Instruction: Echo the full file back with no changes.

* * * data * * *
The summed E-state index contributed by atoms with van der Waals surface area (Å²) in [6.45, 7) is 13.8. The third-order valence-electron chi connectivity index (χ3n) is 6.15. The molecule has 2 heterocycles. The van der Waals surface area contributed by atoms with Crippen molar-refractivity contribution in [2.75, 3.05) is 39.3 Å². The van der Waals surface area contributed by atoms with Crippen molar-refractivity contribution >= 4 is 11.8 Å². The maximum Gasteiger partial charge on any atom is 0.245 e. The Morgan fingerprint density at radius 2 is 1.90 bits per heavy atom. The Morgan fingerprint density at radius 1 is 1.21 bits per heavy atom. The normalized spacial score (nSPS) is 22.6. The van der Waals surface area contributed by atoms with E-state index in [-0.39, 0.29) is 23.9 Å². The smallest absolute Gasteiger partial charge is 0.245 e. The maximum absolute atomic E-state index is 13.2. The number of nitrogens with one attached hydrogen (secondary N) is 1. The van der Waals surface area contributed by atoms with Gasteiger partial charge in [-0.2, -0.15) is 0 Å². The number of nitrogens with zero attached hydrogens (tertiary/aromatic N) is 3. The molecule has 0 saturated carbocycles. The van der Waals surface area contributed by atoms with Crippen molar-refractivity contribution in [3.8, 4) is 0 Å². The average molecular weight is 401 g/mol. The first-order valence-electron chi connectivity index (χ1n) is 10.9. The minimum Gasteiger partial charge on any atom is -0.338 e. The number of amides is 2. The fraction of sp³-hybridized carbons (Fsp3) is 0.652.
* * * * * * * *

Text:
The summed E-state index contributed by atoms with van der Waals surface area (Å²) in [6.45, 7) is 13.8. The third-order valence-electron chi connectivity index (χ3n) is 6.15. The molecule has 2 heterocycles. The van der Waals surface area contributed by atoms with Crippen molar-refractivity contribution in [2.75, 3.05) is 39.3 Å². The van der Waals surface area contributed by atoms with Crippen molar-refractivity contribution >= 4 is 11.8 Å². The maximum Gasteiger partial charge on any atom is 0.245 e. The Morgan fingerprint density at radius 2 is 1.90 bits per heavy atom. The Morgan fingerprint density at radius 1 is 1.21 bits per heavy atom. The normalized spacial score (nSPS) is 22.6. The van der Waals surface area contributed by atoms with E-state index in [-0.39, 0.29) is 23.9 Å². The smallest absolute Gasteiger partial charge is 0.245 e. The maximum absolute atomic E-state index is 13.2. The number of nitrogens with one attached hydrogen (secondary N) is 1. The van der Waals surface area contributed by atoms with Gasteiger partial charge in [-0.2, -0.15) is 0 Å². The number of nitrogens with zero attached hydrogens (tertiary/aromatic N) is 3. The molecule has 0 saturated carbocycles. The van der Waals surface area contributed by atoms with Crippen molar-refractivity contribution in [3.8, 4) is 0 Å². The average molecular weight is 401 g/mol. The first-order valence-electron chi connectivity index (χ1n) is 10.9. The minimum Gasteiger partial charge on any atom is -0.338 e. The number of amides is 2. The fraction of sp³-hybridized carbons (Fsp3) is 0.652.